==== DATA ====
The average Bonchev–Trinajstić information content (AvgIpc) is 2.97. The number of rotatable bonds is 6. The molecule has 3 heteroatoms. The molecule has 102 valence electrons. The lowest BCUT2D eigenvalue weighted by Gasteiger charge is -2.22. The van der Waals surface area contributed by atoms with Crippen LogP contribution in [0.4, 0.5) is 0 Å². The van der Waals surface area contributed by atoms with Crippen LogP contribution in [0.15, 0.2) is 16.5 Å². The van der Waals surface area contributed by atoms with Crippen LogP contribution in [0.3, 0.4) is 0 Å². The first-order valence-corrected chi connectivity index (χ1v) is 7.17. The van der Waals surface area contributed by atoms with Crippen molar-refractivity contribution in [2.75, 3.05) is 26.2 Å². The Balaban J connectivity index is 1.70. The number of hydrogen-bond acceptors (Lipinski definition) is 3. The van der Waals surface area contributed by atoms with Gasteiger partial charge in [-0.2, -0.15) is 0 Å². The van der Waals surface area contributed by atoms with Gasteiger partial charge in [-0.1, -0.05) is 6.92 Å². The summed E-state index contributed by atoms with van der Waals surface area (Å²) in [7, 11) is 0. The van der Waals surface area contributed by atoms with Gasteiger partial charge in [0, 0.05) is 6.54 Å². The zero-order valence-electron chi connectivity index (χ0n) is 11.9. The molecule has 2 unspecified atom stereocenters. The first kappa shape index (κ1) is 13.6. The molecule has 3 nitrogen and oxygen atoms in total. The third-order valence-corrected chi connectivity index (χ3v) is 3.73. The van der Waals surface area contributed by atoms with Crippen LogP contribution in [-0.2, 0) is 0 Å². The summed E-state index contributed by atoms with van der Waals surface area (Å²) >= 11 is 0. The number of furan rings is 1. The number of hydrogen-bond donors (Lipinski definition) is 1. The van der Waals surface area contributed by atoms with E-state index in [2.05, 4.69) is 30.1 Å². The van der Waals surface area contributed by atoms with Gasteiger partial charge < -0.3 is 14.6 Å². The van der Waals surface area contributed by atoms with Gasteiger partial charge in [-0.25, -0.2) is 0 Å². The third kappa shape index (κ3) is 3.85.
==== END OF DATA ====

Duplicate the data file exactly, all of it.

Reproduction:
The average Bonchev–Trinajstić information content (AvgIpc) is 2.97. The number of rotatable bonds is 6. The molecule has 3 heteroatoms. The molecule has 102 valence electrons. The lowest BCUT2D eigenvalue weighted by Gasteiger charge is -2.22. The van der Waals surface area contributed by atoms with Crippen LogP contribution in [0.4, 0.5) is 0 Å². The van der Waals surface area contributed by atoms with Crippen LogP contribution in [0.15, 0.2) is 16.5 Å². The van der Waals surface area contributed by atoms with Crippen LogP contribution in [0.3, 0.4) is 0 Å². The first-order valence-corrected chi connectivity index (χ1v) is 7.17. The van der Waals surface area contributed by atoms with Crippen molar-refractivity contribution in [2.75, 3.05) is 26.2 Å². The Balaban J connectivity index is 1.70. The number of hydrogen-bond acceptors (Lipinski definition) is 3. The van der Waals surface area contributed by atoms with Gasteiger partial charge in [-0.2, -0.15) is 0 Å². The van der Waals surface area contributed by atoms with Gasteiger partial charge in [-0.1, -0.05) is 6.92 Å². The summed E-state index contributed by atoms with van der Waals surface area (Å²) in [7, 11) is 0. The van der Waals surface area contributed by atoms with Gasteiger partial charge in [0, 0.05) is 6.54 Å². The zero-order valence-electron chi connectivity index (χ0n) is 11.9. The molecule has 2 unspecified atom stereocenters. The first kappa shape index (κ1) is 13.6. The molecule has 3 nitrogen and oxygen atoms in total. The third-order valence-corrected chi connectivity index (χ3v) is 3.73. The van der Waals surface area contributed by atoms with Crippen LogP contribution in [-0.2, 0) is 0 Å². The summed E-state index contributed by atoms with van der Waals surface area (Å²) >= 11 is 0. The number of furan rings is 1. The number of hydrogen-bond donors (Lipinski definition) is 1. The van der Waals surface area contributed by atoms with E-state index in [2.05, 4.69) is 30.1 Å². The van der Waals surface area contributed by atoms with Gasteiger partial charge < -0.3 is 14.6 Å². The van der Waals surface area contributed by atoms with Gasteiger partial charge in [-0.25, -0.2) is 0 Å². The third kappa shape index (κ3) is 3.85.